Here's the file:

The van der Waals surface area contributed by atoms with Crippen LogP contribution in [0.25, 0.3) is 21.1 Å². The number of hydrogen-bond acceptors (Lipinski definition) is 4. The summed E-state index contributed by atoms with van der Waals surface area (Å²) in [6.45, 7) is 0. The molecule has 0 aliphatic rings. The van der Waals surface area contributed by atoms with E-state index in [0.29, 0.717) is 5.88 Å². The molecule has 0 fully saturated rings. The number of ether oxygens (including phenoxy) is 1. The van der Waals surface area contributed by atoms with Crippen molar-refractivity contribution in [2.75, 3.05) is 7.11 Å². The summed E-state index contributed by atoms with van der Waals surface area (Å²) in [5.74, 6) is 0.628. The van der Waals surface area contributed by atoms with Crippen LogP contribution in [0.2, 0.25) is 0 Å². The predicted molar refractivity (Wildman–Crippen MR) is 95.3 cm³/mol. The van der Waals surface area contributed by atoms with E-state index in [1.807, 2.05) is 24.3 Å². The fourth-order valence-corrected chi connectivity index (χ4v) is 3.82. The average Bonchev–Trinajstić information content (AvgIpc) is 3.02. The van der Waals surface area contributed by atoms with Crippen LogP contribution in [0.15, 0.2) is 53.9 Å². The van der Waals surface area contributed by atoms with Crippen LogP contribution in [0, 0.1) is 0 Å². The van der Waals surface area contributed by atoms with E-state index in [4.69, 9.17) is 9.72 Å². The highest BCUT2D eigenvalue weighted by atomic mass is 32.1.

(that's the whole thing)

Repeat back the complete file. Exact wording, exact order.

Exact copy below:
The van der Waals surface area contributed by atoms with Crippen LogP contribution in [0.25, 0.3) is 21.1 Å². The number of hydrogen-bond acceptors (Lipinski definition) is 4. The summed E-state index contributed by atoms with van der Waals surface area (Å²) in [6.45, 7) is 0. The molecule has 0 aliphatic rings. The van der Waals surface area contributed by atoms with E-state index in [0.29, 0.717) is 5.88 Å². The molecule has 0 fully saturated rings. The number of ether oxygens (including phenoxy) is 1. The van der Waals surface area contributed by atoms with Crippen molar-refractivity contribution in [2.75, 3.05) is 7.11 Å². The summed E-state index contributed by atoms with van der Waals surface area (Å²) in [5.74, 6) is 0.628. The van der Waals surface area contributed by atoms with Crippen LogP contribution in [0.2, 0.25) is 0 Å². The predicted molar refractivity (Wildman–Crippen MR) is 95.3 cm³/mol. The van der Waals surface area contributed by atoms with E-state index in [1.807, 2.05) is 24.3 Å². The fourth-order valence-corrected chi connectivity index (χ4v) is 3.82. The average Bonchev–Trinajstić information content (AvgIpc) is 3.02. The van der Waals surface area contributed by atoms with Crippen LogP contribution in [0.15, 0.2) is 53.9 Å². The van der Waals surface area contributed by atoms with Crippen LogP contribution in [0, 0.1) is 0 Å². The van der Waals surface area contributed by atoms with E-state index in [4.69, 9.17) is 9.72 Å². The highest BCUT2D eigenvalue weighted by atomic mass is 32.1.